Creative (with Guests Jesse McMillin & Michael Dubin)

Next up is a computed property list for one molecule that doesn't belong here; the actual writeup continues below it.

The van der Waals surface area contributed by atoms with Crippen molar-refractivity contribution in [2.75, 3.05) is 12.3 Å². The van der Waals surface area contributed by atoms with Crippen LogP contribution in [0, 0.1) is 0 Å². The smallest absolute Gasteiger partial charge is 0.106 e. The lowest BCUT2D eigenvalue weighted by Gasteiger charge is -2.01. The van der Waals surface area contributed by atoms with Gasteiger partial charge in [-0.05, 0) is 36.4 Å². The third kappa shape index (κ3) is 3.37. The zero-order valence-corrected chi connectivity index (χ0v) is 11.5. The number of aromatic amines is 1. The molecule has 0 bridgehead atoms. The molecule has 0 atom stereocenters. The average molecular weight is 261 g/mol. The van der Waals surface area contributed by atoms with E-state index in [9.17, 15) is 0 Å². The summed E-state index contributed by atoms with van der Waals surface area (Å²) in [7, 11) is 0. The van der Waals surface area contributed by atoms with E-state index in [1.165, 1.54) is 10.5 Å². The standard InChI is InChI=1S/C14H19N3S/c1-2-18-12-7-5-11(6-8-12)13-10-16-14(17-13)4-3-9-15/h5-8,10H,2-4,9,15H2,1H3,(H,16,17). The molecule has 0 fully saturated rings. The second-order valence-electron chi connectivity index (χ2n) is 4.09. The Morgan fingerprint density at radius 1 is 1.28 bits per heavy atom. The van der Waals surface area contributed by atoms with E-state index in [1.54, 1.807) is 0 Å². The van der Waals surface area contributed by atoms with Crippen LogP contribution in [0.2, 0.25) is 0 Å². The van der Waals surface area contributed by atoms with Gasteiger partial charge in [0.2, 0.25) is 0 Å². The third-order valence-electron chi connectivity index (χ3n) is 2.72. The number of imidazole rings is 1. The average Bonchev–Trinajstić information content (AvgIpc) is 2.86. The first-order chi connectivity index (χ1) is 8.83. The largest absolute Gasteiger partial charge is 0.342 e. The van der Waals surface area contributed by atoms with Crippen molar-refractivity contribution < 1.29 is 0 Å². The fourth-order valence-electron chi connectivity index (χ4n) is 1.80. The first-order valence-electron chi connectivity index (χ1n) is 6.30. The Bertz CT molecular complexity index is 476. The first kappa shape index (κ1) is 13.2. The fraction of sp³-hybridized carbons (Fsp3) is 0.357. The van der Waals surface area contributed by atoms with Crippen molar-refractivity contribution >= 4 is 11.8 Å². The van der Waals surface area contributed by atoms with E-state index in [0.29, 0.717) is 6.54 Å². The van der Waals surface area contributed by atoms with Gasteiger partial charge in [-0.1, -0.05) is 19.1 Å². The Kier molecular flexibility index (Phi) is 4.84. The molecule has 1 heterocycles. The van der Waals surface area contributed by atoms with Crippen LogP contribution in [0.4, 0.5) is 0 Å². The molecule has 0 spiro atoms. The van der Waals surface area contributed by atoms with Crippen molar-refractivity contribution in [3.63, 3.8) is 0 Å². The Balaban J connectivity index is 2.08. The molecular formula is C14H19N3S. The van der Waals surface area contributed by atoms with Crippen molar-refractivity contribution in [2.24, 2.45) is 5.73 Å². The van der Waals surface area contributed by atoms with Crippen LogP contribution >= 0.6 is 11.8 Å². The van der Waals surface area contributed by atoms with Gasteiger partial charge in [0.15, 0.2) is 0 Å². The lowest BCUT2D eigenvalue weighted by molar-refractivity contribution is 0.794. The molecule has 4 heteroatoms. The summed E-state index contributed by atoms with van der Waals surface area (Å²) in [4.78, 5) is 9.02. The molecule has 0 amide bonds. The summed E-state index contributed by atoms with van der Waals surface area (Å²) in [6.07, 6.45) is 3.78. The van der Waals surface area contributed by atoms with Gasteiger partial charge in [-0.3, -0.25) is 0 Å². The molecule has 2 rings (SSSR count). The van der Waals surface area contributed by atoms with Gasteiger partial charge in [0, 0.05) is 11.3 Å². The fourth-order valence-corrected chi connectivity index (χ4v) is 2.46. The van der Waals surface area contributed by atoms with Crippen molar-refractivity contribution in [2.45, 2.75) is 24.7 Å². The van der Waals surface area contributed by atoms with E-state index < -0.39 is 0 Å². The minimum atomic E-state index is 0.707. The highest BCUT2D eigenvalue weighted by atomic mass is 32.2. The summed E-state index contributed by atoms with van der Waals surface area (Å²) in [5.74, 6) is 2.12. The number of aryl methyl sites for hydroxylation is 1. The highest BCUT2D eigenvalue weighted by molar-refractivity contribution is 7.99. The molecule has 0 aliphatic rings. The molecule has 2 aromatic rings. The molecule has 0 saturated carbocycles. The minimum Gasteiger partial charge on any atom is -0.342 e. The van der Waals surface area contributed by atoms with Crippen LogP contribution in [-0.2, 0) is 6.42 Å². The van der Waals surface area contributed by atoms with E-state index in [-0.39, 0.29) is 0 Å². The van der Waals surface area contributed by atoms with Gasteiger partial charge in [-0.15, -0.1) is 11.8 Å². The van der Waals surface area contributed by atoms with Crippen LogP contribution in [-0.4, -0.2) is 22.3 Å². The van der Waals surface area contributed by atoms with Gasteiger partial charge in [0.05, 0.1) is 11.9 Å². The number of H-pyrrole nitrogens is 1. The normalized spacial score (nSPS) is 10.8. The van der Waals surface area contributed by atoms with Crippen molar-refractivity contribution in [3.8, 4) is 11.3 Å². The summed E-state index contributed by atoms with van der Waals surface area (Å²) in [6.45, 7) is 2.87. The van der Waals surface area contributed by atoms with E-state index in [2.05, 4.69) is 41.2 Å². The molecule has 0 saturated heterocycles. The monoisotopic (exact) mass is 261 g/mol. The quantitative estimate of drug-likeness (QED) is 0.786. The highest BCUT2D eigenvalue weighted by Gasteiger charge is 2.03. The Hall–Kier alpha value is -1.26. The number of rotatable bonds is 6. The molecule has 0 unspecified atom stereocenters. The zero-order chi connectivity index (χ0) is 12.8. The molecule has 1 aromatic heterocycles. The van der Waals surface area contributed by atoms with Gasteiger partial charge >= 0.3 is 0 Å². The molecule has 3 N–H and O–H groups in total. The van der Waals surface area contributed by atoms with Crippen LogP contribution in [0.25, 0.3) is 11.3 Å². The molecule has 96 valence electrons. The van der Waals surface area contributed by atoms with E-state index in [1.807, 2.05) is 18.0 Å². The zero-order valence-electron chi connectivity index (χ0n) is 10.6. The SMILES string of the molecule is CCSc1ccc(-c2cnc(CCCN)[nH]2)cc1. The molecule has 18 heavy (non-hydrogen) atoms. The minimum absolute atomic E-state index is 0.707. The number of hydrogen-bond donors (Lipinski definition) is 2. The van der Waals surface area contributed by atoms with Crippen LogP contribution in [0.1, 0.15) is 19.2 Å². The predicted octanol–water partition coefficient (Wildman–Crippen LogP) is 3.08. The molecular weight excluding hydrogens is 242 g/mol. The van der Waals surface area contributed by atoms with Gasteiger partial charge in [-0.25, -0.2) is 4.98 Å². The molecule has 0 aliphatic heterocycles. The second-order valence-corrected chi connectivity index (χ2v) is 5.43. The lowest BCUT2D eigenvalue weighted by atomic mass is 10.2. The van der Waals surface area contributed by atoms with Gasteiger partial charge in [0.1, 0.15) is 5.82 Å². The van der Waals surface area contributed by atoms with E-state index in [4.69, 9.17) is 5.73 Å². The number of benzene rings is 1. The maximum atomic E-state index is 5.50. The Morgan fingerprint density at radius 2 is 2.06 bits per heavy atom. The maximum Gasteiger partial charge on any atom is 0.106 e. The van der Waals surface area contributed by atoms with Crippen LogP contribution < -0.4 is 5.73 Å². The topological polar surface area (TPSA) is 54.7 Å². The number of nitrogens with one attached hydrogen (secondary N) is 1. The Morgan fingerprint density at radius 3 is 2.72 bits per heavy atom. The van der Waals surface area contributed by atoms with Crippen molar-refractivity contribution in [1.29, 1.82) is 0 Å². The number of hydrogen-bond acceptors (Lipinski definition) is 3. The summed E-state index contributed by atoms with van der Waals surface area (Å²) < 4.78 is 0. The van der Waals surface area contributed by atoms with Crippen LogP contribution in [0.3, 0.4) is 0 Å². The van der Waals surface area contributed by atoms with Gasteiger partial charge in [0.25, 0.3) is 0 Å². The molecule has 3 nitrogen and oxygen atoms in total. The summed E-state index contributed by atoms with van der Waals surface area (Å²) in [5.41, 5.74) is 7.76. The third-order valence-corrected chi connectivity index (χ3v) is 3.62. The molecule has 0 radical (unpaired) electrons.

Excited to introduce my good friend jesse jesse is the design director at virgin america and you've been there for five years now five years yeah five years so but we actually go back probably I hate to say it at least ten years it might even be a little bit more than that e yeah, well what? Jesse was actually just saying that he has a son that's going off to college next year so he's older than he looks and I'm older than I look but so we met we worked at an ad agency when I went to virgin america I knew that I needed to have a strong creative partner there and that part of building a brand it's really having amazing creative that's integrated and somebody that can understand not on lee kind of print creative anomaly line creative but like a hole full experience and so I think you were like in amsterdam I don't know where you were but I tracked him down and I was like jesse oh my god, I'm going to virgin america this airline you need to come and work with me and you remember that yeah...